Hypersensitivity Type 3: Immune Complex Deposition

These are antibody–antigen complex deposition-related diseases.

Systemic examples: Serum sickness, lupus, Stevens-Johnson syndrome, rheumatoid arthritis, polyarteritis nodosa, Behçet disease

Ocular examples: Effects of the preceding systemic diseases on the eye

Hypersensitivity Type 4: Delayed Type Hypersensitivity

This is unique because these are T-cell–mediated inflammatory reactions that take ≥12 hours to develop.

Systemic examples: Tuberculosis (TB) and the purified protein derivative (PPD) test, sarcoidosis, Wegener’s granulomatosis, sympathetic ophthalmia

Ocular examples: The PPD test and the preceding systemic diseases

Hypersensitivity Type 5: Stimulatory

Antibodies directed against receptors activate the receptors. For instance, in Graves’ disease, an antibody against the thyroid stimulating hormone (TSH) receptor is believed to activate the receptor driving hyperthyroidism. Myasthenia gravis provides another example of an antibody that has an effect on a receptor. In this case, anti-acetylcholine antibodies lead to internalization of the acetylcholine (ACH) receptor and a depletion of the number of active receptors.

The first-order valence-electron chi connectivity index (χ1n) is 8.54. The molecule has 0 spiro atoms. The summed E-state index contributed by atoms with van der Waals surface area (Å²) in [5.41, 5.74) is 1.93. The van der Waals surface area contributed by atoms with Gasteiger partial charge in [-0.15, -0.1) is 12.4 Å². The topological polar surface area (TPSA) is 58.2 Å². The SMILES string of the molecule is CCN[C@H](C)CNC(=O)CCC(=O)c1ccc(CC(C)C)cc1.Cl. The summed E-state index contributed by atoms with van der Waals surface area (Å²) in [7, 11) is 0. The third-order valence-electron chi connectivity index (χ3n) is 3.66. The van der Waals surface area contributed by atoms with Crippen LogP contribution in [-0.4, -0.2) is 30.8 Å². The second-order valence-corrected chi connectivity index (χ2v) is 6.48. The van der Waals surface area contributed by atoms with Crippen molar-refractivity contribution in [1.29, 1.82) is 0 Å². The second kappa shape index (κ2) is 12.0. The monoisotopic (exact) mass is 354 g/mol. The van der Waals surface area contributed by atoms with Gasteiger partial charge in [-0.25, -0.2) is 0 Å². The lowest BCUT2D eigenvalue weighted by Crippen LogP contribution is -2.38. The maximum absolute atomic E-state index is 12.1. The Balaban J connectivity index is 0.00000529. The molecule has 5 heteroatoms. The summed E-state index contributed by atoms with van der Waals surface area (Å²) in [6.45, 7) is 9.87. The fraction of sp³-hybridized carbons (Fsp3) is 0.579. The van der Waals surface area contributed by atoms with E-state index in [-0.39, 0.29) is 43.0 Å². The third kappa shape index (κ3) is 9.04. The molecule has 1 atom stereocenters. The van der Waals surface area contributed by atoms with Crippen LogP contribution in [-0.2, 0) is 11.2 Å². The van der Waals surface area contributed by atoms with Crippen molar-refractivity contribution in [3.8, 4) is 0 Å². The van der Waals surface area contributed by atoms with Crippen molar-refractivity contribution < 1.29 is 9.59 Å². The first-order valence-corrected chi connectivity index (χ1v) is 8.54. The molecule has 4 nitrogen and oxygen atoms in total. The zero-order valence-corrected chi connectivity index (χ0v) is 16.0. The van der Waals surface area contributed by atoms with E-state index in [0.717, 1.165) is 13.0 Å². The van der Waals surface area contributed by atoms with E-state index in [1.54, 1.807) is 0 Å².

Ocular examples: Myasthenia gravis, Graves’ disease


Intraocular Immune Privilege

The eye—along with the brain, the pregnant uterus, the adrenal cortex, hair follicles, testes, and ovaries—resists immune rejection.

There are several passive reasons for this, including the blood–eye barrier, minimal lymphatic drainage, and little MHC expression in the eye. A number of cell-surface proteins also inhibit the immune system in the eye.

Several proteins secreted in the eye also confer tolerance: Transforming growth factor beta (TGF-β), α-melanocyte stimulating hormone, and vasointestinal peptide.

Anterior Chamber–Associated Immune Deviation

Antigens that are delivered into the anterior chamber can lead to an immune response that is different than if the antigen were delivered elsewhere (e.g., the skin).

If the body cannot get rid of an antigen, it can learn to tolerate it without causing an inflammatory response.


Delves P, Martin S, Burton D, et al. Roitt’s Essential Immunology (Essentials), 11th ed. Hoboken, NJ: Wiley-Blackwell; 2006.

Nussenblatt RN, Whitcup SM. Uveitis: Fundamentals and Clinical Practice, 4th ed. Philadelphia: Mosby Elsevier; 2010.

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Nov 5, 2016 | Posted by in OPHTHALMOLOGY | Comments Off on Immune Response Overview